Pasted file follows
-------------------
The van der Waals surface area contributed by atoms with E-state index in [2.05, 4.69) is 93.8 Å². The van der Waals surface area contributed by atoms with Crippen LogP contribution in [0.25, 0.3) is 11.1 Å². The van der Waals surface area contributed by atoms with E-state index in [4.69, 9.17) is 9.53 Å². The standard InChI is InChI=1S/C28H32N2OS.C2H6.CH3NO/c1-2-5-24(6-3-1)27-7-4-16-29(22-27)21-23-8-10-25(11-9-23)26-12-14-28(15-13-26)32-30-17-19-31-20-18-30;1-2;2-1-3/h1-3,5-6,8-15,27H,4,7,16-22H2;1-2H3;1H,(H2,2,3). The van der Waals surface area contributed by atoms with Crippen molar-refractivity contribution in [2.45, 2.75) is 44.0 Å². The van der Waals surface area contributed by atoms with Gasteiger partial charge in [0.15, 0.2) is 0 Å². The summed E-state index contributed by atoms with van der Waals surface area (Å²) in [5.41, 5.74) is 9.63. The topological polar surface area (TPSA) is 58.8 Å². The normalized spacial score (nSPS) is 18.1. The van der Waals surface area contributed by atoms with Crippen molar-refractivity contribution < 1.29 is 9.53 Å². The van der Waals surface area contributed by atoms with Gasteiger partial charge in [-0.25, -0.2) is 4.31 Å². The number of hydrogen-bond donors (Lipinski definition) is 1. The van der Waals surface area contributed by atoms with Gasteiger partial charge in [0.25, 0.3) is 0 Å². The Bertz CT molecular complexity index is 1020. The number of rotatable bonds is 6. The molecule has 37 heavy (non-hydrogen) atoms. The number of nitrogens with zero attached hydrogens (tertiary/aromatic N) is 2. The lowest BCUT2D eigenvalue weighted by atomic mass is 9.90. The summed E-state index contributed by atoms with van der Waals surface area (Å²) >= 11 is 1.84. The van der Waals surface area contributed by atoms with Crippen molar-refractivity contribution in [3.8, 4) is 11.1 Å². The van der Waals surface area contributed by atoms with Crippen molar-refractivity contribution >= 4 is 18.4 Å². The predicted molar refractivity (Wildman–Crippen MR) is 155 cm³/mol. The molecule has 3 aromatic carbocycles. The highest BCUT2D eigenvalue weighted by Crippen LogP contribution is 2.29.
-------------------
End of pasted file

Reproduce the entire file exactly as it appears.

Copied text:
The van der Waals surface area contributed by atoms with E-state index in [2.05, 4.69) is 93.8 Å². The van der Waals surface area contributed by atoms with Crippen LogP contribution in [0.25, 0.3) is 11.1 Å². The van der Waals surface area contributed by atoms with E-state index in [4.69, 9.17) is 9.53 Å². The standard InChI is InChI=1S/C28H32N2OS.C2H6.CH3NO/c1-2-5-24(6-3-1)27-7-4-16-29(22-27)21-23-8-10-25(11-9-23)26-12-14-28(15-13-26)32-30-17-19-31-20-18-30;1-2;2-1-3/h1-3,5-6,8-15,27H,4,7,16-22H2;1-2H3;1H,(H2,2,3). The van der Waals surface area contributed by atoms with Crippen molar-refractivity contribution in [2.45, 2.75) is 44.0 Å². The van der Waals surface area contributed by atoms with Gasteiger partial charge in [0.15, 0.2) is 0 Å². The summed E-state index contributed by atoms with van der Waals surface area (Å²) in [5.41, 5.74) is 9.63. The topological polar surface area (TPSA) is 58.8 Å². The normalized spacial score (nSPS) is 18.1. The van der Waals surface area contributed by atoms with Crippen molar-refractivity contribution < 1.29 is 9.53 Å². The van der Waals surface area contributed by atoms with Gasteiger partial charge in [-0.25, -0.2) is 4.31 Å². The number of hydrogen-bond donors (Lipinski definition) is 1. The van der Waals surface area contributed by atoms with Gasteiger partial charge in [0.25, 0.3) is 0 Å². The Bertz CT molecular complexity index is 1020. The number of rotatable bonds is 6. The molecule has 37 heavy (non-hydrogen) atoms. The number of nitrogens with zero attached hydrogens (tertiary/aromatic N) is 2. The lowest BCUT2D eigenvalue weighted by atomic mass is 9.90. The summed E-state index contributed by atoms with van der Waals surface area (Å²) >= 11 is 1.84. The van der Waals surface area contributed by atoms with Crippen molar-refractivity contribution in [3.8, 4) is 11.1 Å². The van der Waals surface area contributed by atoms with Crippen molar-refractivity contribution >= 4 is 18.4 Å². The predicted molar refractivity (Wildman–Crippen MR) is 155 cm³/mol. The molecule has 3 aromatic carbocycles. The highest BCUT2D eigenvalue weighted by Crippen LogP contribution is 2.29.